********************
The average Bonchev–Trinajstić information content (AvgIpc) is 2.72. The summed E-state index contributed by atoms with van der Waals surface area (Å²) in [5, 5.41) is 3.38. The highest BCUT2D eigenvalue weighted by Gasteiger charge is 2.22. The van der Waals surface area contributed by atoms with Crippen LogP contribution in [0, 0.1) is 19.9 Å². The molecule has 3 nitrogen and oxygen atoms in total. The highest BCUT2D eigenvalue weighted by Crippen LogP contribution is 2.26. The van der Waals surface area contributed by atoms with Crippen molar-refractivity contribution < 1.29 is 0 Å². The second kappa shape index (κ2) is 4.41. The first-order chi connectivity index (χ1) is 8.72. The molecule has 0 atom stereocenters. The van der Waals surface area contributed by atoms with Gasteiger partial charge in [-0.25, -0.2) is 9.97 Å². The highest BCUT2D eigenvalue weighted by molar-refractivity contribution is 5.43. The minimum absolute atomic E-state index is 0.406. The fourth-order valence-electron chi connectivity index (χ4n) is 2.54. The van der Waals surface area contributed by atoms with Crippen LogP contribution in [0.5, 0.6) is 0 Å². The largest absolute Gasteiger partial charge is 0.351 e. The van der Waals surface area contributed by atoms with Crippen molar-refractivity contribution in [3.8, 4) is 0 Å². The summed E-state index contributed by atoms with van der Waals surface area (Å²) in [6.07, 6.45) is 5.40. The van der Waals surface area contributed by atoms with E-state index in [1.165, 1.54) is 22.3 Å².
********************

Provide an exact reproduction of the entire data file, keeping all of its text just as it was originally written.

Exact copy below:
The average Bonchev–Trinajstić information content (AvgIpc) is 2.72. The summed E-state index contributed by atoms with van der Waals surface area (Å²) in [5, 5.41) is 3.38. The highest BCUT2D eigenvalue weighted by Gasteiger charge is 2.22. The van der Waals surface area contributed by atoms with Crippen LogP contribution in [0, 0.1) is 19.9 Å². The molecule has 3 nitrogen and oxygen atoms in total. The highest BCUT2D eigenvalue weighted by Crippen LogP contribution is 2.26. The van der Waals surface area contributed by atoms with Crippen molar-refractivity contribution < 1.29 is 0 Å². The second kappa shape index (κ2) is 4.41. The first-order chi connectivity index (χ1) is 8.72. The molecule has 0 atom stereocenters. The van der Waals surface area contributed by atoms with Gasteiger partial charge in [-0.25, -0.2) is 9.97 Å². The highest BCUT2D eigenvalue weighted by molar-refractivity contribution is 5.43. The minimum absolute atomic E-state index is 0.406. The fourth-order valence-electron chi connectivity index (χ4n) is 2.54. The van der Waals surface area contributed by atoms with Crippen LogP contribution in [0.5, 0.6) is 0 Å². The largest absolute Gasteiger partial charge is 0.351 e. The van der Waals surface area contributed by atoms with Crippen molar-refractivity contribution in [3.8, 4) is 0 Å². The summed E-state index contributed by atoms with van der Waals surface area (Å²) in [6.07, 6.45) is 5.40. The van der Waals surface area contributed by atoms with E-state index in [1.165, 1.54) is 22.3 Å².